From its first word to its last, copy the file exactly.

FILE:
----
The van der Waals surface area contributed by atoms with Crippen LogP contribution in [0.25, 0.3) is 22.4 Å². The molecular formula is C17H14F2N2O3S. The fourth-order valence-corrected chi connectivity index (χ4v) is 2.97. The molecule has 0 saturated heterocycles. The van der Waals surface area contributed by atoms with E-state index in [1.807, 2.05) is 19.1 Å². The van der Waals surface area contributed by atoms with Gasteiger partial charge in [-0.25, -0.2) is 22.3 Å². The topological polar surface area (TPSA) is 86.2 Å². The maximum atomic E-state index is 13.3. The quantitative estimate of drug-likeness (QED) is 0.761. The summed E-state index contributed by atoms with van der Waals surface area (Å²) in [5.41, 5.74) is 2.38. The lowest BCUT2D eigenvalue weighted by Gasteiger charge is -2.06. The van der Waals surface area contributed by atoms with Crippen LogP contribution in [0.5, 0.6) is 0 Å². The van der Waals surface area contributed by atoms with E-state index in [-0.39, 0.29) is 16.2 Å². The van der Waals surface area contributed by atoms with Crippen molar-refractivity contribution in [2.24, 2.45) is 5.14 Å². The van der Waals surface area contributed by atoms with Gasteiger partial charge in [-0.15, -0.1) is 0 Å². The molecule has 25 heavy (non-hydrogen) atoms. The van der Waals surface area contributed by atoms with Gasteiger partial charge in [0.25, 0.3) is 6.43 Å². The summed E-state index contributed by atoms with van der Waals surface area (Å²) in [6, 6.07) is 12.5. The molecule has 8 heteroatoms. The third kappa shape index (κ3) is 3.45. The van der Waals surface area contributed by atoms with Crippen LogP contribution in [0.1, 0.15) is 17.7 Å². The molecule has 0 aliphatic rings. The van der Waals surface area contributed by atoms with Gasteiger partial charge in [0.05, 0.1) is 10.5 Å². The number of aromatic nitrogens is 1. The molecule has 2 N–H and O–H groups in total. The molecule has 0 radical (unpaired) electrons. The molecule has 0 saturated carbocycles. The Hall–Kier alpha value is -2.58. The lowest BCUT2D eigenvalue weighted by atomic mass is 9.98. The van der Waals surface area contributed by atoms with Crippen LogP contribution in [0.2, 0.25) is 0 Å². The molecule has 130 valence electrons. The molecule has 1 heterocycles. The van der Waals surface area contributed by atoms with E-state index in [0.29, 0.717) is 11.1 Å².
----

The van der Waals surface area contributed by atoms with Crippen LogP contribution in [0.25, 0.3) is 22.4 Å². The molecular formula is C17H14F2N2O3S. The fourth-order valence-corrected chi connectivity index (χ4v) is 2.97. The molecule has 0 saturated heterocycles. The van der Waals surface area contributed by atoms with E-state index in [1.807, 2.05) is 19.1 Å². The van der Waals surface area contributed by atoms with Gasteiger partial charge in [-0.25, -0.2) is 22.3 Å². The topological polar surface area (TPSA) is 86.2 Å². The maximum atomic E-state index is 13.3. The quantitative estimate of drug-likeness (QED) is 0.761. The summed E-state index contributed by atoms with van der Waals surface area (Å²) in [5.41, 5.74) is 2.38. The lowest BCUT2D eigenvalue weighted by Gasteiger charge is -2.06. The van der Waals surface area contributed by atoms with Crippen LogP contribution in [0.5, 0.6) is 0 Å². The van der Waals surface area contributed by atoms with E-state index in [-0.39, 0.29) is 16.2 Å². The van der Waals surface area contributed by atoms with Crippen molar-refractivity contribution in [2.24, 2.45) is 5.14 Å². The van der Waals surface area contributed by atoms with Gasteiger partial charge in [-0.15, -0.1) is 0 Å². The molecule has 25 heavy (non-hydrogen) atoms. The van der Waals surface area contributed by atoms with Gasteiger partial charge in [0.25, 0.3) is 6.43 Å². The summed E-state index contributed by atoms with van der Waals surface area (Å²) in [6, 6.07) is 12.5. The molecule has 8 heteroatoms. The third kappa shape index (κ3) is 3.45. The van der Waals surface area contributed by atoms with Crippen LogP contribution in [0.1, 0.15) is 17.7 Å². The molecule has 0 aliphatic rings. The van der Waals surface area contributed by atoms with Gasteiger partial charge in [0.05, 0.1) is 10.5 Å². The number of aromatic nitrogens is 1. The molecule has 2 N–H and O–H groups in total. The molecule has 0 radical (unpaired) electrons. The molecule has 0 saturated carbocycles. The Hall–Kier alpha value is -2.58. The lowest BCUT2D eigenvalue weighted by atomic mass is 9.98. The van der Waals surface area contributed by atoms with Crippen LogP contribution in [0.2, 0.25) is 0 Å². The molecule has 130 valence electrons. The molecule has 1 heterocycles. The van der Waals surface area contributed by atoms with E-state index in [0.29, 0.717) is 11.1 Å².